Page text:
The Oban Times, 19 October, 1912
The Piobaireachd Society’s Music
42 Elmfield Avenue, Aberdeen, 9 October, 1912
Sir,–Your correspondent, Mr. John MacLennan, says that the Piobaireachd Society is a strong, influential, and intellectual body of men, and I agree with him in this respect. Mr. MacLennan also says that the Piobaireachd Society would crush him in a moment, if there was any opportunity to do so. Sir, there is no need to do so, but now we arrive at the climax of our controversy. Mr. MacLennan would crush me in a moment and tear my statements to shreds, as he boasted of doing–if he was capable of carrying this out. Mr. MacLennan is putting the evil day off, and resting on his oars.
Your correspondent has departed altogether from the subject of our controversy, and made an attack upon me which will not add success to his tactics in the eyes of your readers. I have not been writing about myself or my book of piobaireachd, nor have I been writing about Mr. MacLennan, but his remarks in your last issue lead me to say that it is not Mr. MacLennan’s place to judge the capacity of my abilities or capabilities. If Mr. MacLennan is prepared to undergo a proper test, so am I. If a test was carried out under proper lines, then we will find men who will be able to judge both our merits; but it is beneath my dignity to judge myself, as Mr. MacLennan judges himself in your last issue.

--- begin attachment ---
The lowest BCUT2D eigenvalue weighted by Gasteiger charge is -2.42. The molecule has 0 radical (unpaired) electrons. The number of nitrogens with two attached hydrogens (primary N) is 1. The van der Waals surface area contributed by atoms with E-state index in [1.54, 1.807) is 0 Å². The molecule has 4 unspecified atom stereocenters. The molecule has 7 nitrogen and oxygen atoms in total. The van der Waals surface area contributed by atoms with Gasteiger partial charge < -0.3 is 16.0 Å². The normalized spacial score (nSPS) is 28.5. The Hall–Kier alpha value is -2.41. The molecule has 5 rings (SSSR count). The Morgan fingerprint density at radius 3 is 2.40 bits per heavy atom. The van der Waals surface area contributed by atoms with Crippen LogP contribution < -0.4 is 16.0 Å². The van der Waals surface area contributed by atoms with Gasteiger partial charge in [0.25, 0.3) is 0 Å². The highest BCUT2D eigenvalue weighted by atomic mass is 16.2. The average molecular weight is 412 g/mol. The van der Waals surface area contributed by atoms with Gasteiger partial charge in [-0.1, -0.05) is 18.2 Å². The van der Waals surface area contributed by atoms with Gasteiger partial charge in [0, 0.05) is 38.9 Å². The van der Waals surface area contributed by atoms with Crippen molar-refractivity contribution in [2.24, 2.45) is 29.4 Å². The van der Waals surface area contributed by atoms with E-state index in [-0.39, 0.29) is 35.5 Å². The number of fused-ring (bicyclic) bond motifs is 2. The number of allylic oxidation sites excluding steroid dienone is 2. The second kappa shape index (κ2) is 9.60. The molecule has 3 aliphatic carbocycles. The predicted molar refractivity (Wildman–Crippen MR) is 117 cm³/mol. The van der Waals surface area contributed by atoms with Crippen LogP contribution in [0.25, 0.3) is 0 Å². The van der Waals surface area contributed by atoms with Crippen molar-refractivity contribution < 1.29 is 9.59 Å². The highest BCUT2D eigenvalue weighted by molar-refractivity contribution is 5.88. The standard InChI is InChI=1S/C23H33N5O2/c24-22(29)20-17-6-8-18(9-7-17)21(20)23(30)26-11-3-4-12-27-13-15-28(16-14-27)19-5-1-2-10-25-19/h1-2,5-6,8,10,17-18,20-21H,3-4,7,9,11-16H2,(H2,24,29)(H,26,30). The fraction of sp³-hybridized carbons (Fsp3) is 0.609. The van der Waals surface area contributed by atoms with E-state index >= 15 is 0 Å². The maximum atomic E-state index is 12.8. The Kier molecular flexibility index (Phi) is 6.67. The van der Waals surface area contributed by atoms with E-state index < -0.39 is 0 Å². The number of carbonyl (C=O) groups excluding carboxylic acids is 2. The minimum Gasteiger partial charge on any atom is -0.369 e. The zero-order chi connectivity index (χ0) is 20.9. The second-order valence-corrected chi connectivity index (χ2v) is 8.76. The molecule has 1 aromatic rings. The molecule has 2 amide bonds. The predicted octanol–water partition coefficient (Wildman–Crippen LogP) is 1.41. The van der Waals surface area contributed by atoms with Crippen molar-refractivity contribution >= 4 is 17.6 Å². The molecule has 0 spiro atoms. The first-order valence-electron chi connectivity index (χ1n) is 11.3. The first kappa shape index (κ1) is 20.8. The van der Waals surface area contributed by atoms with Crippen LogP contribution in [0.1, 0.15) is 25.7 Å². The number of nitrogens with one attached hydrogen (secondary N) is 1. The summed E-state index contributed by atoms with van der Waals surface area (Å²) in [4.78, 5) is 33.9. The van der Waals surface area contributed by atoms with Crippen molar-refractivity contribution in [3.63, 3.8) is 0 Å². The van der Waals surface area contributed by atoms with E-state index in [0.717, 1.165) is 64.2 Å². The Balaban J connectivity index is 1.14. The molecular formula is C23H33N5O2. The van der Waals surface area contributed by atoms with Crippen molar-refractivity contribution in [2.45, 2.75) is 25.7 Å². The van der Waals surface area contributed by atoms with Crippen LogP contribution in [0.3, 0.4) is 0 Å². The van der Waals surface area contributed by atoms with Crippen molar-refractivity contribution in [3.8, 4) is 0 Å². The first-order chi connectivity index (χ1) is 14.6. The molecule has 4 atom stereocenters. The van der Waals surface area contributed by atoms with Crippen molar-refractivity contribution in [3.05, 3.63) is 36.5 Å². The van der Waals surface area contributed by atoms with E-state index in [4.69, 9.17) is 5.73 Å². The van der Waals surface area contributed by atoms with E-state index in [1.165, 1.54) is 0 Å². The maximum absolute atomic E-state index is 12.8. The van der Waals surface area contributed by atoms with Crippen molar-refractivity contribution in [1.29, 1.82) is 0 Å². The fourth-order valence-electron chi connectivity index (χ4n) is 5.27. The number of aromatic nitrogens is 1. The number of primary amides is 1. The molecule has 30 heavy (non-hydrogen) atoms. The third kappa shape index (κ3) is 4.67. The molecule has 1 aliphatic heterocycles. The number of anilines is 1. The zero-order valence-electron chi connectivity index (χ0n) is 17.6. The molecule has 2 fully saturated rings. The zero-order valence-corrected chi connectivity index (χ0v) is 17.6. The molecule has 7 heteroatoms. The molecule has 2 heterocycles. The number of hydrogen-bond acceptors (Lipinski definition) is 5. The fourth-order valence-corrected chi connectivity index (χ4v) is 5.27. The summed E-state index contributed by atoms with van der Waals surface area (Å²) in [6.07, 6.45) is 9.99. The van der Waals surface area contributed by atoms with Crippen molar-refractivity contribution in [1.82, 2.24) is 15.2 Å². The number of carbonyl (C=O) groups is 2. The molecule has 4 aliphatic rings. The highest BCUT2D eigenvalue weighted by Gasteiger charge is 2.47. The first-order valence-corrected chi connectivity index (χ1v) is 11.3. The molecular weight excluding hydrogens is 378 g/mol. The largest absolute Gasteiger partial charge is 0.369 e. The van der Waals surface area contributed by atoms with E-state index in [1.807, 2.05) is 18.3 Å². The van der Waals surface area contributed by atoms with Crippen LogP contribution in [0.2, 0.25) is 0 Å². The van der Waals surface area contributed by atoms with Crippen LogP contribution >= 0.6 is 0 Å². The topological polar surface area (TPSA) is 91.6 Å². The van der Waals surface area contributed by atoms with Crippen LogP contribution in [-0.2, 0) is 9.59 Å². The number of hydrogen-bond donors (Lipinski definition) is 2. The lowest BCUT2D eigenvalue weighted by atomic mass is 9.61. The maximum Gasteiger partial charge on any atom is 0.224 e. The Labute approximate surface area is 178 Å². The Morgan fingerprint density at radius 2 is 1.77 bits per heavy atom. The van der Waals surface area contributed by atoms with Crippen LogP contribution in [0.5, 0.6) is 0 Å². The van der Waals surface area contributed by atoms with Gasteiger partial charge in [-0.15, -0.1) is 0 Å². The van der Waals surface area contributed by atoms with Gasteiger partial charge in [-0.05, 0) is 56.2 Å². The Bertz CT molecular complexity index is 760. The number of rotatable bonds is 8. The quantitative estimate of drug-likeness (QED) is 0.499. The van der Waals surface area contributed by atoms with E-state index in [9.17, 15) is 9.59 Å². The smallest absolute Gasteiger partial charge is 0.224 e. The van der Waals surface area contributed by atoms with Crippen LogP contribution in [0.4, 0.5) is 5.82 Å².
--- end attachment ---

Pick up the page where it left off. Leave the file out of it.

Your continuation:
Mr. MacLennan says that “The Royal Collection of Piobaireachd” cannot be called piobaireachd. This is very strange, especially in view of the fact that when Mr. MacLennan acknowledged receipt of my book he then said it was piobaireachd. Your correspondent speaks of going through a school of music. It will be remembered that a short time ago Mr. MacLennan published a book entitled “The Piobaireachd As MacCrimmon Played It,” and dictated strange rules to the piping world. In that book he attempted to lay down laws not known in piobaireachd. But this same book serves another valuable purpose, i.e., it is the means of measuring Mr. MacLennan’s meagre knowledge of the art which he professes to know so much about. From the title of Mr. MacLennan’s book, he intends it to be piobaireachd, but when we open it, alas! We see the massacred fragments of what was once “Ceol Mor.” On further examination we ask ourselves is “Martyrdom” a piobaireachd? Is “Lord Lovat’s Slow March” a piobaireachd? Is the “Abercairny Highlanders” a piobaireachd? Is “Blair Drummond’s Strathspey” a piobaireachd? Is the “Cameronian Rant Reel” a piobaireachd? When Mr. MacLennan goes through the school of music again, and learns the difference between “Ceol Mor” and “Ceol Aotrom,” then I will listen to his logic.
Mr. MacLennan concludes his letter in your last issue indicating the motto “Never do to-day what you can put off till to-morrow,” for a good reason. In conclusion, I can assure your readers that the Piobaireachd Society have never asked my help, or the assistance of anyone else, to uphold their book. On my part it is purely spontaneous. On the other hand, they have never asked Mr. MacLennan’s opinion on their work. Thus the readers of “The Oban Times” will be anxious to know why Mr. MacLennan is the only man who finds fault with the Piobaireachd Society’s book, and cannot prove the statements.–I am, etc.,